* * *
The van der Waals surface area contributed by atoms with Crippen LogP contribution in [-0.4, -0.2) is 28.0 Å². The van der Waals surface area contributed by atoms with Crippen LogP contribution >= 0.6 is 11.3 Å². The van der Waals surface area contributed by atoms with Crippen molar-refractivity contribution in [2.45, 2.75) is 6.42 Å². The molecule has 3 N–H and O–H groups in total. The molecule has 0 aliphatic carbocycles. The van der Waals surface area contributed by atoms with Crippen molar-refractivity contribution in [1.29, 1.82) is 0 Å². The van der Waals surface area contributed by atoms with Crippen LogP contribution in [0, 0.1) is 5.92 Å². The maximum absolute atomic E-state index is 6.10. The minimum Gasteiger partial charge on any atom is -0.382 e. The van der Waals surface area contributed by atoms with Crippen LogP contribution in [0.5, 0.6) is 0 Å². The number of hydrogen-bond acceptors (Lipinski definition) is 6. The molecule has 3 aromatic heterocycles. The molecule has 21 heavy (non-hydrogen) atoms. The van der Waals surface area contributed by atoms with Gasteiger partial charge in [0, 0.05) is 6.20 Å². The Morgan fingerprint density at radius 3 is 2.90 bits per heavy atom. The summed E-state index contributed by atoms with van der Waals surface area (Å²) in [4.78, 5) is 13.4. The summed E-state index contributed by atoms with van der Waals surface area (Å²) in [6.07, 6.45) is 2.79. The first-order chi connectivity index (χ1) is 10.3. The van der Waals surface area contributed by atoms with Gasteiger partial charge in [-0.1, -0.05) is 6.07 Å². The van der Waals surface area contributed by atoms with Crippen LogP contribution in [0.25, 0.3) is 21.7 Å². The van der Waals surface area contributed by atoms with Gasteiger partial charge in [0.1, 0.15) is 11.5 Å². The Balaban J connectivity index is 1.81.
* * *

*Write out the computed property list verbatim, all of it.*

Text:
The van der Waals surface area contributed by atoms with Crippen LogP contribution in [-0.4, -0.2) is 28.0 Å². The van der Waals surface area contributed by atoms with Crippen LogP contribution >= 0.6 is 11.3 Å². The van der Waals surface area contributed by atoms with Crippen molar-refractivity contribution in [2.45, 2.75) is 6.42 Å². The molecule has 3 N–H and O–H groups in total. The molecule has 0 aliphatic carbocycles. The van der Waals surface area contributed by atoms with Crippen molar-refractivity contribution in [1.29, 1.82) is 0 Å². The van der Waals surface area contributed by atoms with Crippen LogP contribution in [0, 0.1) is 5.92 Å². The maximum absolute atomic E-state index is 6.10. The minimum Gasteiger partial charge on any atom is -0.382 e. The van der Waals surface area contributed by atoms with Crippen LogP contribution in [0.5, 0.6) is 0 Å². The number of hydrogen-bond acceptors (Lipinski definition) is 6. The molecule has 3 aromatic heterocycles. The molecule has 21 heavy (non-hydrogen) atoms. The van der Waals surface area contributed by atoms with Gasteiger partial charge in [0, 0.05) is 6.20 Å². The Morgan fingerprint density at radius 3 is 2.90 bits per heavy atom. The summed E-state index contributed by atoms with van der Waals surface area (Å²) in [4.78, 5) is 13.4. The summed E-state index contributed by atoms with van der Waals surface area (Å²) in [6.07, 6.45) is 2.79. The first-order chi connectivity index (χ1) is 10.3. The van der Waals surface area contributed by atoms with Gasteiger partial charge in [-0.1, -0.05) is 6.07 Å². The van der Waals surface area contributed by atoms with Crippen LogP contribution in [0.25, 0.3) is 21.7 Å². The van der Waals surface area contributed by atoms with Gasteiger partial charge in [0.1, 0.15) is 11.5 Å². The Balaban J connectivity index is 1.81.